There’s 3 state parks within a 20 minute drive of town that offer camping but the only one that wasn’t fully booked on any weekend was Taughannock Falls state park. When we’ve stayed at other state parks in Florida they’ve always been excellent and this one was no exception. We were a 5 minute walk from the start of 3 walking trails which we went to explore after a breakfast of bacon sandwiches. The northern rim trail took us up into the forest onto the cliffs edge and gave us an amazing view down onto the river below. Birds of prey circled overhead above the Upper Falls which tumble down for 66 m, 10 m taller than the infamous Niagara Falls. To get a better impression of the height we descended down to the valley floor to complete the gorge trail.
After working off at least 10% of our bacon sandwich’s, we concurred it was time for a treat and headed to the Ithaca farmers market. It’s been going since 1973 with over 160 vendors from a 30 mile radius. It has expanded over the years to numerous locations and is held year round. We were lucky enough to be there on the day that it is at the pavilion at Steamboat landing, a beautiful wooden structure with lights strung across the ceiling and open sides. Fresh cut flowers, fruits, vegetables, baked goods, craft products, local made cider, organic meat and not to mention the food stalls for taking advantage of whilst you’re there! We bought berries to snack on during the afternoon and some vegetables for dinner, vowing to return to do our weekly shop before driving home on Sunday.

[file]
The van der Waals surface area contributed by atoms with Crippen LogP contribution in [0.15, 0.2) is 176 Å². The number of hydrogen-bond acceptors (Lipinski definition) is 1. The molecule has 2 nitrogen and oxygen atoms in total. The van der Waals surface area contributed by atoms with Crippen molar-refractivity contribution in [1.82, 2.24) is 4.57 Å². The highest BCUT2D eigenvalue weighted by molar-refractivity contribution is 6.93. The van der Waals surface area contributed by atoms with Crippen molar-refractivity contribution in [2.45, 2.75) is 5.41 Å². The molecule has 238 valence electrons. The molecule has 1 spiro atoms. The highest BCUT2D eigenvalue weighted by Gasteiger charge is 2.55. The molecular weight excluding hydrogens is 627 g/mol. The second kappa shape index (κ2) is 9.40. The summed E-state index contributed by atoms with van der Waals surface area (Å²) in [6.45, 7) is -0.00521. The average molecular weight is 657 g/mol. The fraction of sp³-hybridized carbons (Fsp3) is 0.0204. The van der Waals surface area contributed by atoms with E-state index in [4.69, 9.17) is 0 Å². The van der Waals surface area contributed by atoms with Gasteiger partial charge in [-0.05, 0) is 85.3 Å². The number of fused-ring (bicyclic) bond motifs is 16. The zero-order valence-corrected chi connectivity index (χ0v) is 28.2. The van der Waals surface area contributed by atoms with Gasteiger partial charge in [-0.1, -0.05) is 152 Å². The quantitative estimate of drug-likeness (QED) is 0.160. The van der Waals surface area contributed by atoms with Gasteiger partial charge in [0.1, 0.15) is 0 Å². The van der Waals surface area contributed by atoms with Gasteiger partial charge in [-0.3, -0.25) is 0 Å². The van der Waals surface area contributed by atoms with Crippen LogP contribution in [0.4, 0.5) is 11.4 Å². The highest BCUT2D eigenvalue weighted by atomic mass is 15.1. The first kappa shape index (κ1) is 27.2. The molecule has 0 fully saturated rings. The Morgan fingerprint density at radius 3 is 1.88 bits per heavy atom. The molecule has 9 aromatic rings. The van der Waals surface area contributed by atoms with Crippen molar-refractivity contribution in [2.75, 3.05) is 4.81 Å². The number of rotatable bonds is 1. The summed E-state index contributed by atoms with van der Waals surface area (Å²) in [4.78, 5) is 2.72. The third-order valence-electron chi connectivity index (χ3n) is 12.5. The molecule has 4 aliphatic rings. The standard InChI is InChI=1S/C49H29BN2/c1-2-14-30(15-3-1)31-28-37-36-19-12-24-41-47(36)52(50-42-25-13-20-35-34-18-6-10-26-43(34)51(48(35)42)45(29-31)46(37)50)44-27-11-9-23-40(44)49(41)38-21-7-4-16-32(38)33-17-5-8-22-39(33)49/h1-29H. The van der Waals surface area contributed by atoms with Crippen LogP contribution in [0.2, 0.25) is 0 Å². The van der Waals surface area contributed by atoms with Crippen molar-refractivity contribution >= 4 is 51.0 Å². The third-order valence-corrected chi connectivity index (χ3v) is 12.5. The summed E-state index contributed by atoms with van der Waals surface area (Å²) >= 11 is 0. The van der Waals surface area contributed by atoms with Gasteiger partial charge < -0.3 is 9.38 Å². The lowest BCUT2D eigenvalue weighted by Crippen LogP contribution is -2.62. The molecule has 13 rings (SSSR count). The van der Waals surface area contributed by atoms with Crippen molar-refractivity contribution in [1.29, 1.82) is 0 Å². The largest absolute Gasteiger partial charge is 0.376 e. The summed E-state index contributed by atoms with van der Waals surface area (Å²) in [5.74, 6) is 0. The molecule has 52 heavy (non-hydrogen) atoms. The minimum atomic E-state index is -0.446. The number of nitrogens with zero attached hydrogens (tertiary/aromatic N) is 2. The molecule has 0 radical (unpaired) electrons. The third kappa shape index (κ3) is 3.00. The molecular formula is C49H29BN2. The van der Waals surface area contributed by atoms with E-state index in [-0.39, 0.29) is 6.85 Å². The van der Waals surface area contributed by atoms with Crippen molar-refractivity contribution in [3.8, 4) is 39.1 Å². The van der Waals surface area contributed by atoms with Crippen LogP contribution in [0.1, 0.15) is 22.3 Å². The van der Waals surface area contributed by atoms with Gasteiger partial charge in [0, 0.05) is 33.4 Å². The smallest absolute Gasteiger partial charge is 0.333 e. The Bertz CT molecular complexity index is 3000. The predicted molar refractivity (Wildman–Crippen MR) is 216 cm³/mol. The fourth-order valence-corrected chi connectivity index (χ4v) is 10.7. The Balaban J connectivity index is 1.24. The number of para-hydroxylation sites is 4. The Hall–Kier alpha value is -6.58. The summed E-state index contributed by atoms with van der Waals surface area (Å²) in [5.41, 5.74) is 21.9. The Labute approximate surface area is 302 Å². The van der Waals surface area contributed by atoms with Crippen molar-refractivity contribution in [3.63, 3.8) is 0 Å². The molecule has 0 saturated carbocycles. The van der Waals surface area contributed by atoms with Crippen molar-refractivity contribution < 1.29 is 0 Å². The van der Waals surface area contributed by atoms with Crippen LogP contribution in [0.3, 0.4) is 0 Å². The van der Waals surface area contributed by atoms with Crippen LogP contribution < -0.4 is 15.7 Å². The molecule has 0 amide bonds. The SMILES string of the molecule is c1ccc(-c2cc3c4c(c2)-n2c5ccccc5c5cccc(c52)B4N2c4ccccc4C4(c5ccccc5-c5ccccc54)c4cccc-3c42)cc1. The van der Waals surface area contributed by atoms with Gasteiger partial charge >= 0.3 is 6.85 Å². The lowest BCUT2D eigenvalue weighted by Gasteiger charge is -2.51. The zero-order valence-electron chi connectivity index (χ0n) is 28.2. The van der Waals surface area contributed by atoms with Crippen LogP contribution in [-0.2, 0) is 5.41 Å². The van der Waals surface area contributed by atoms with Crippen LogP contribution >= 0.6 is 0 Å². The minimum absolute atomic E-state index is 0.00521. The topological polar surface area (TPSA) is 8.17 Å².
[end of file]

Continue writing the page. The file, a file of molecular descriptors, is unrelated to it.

After our visit to the farmers market and a quick jaunt around town, we headed out to begin following the wine trail around Cayuga Lake. I’d marked some down before we left because unlike Australia you have to pay for tastings and I’m very fussy when it comes to wine (my friends might say otherwise.) Our first stop was Bellwether Hard Cider which I was a bit apprehensive about because American’s really aren’t into cider at all. If you go to a bar, there might be one on draft if your lucky or some horrible Strongbow type thing in a can. The cider wasn’t that special but they had a lovely cat, so big bonus points there. We got briefly distracted and somehow ended up in the parking lot of Cayuga Lake Creamery, not sure how that happened. Anyway moral of the story is don’t order 2 scoops in America because it equals to 4 scoops in the UK.
Our second stop was Myer Farm Distillers who produce a selection of vodka, gin, whiskey & bourbon. Sahar came away with a bottle of whiskey which he’s been on about buying for months so hopefully that’ll shut him up. Toro Run was probably my favourite of the day, I’d read that it had the best views of the lake and boy they weren’t kidding! Set right up on a hill you could see for miles over what frankly looked like an ocean instead of a land locked body of water. We made it as far as the Boathouse Beer Garden which was only next door before we decided to bail and go have a nap.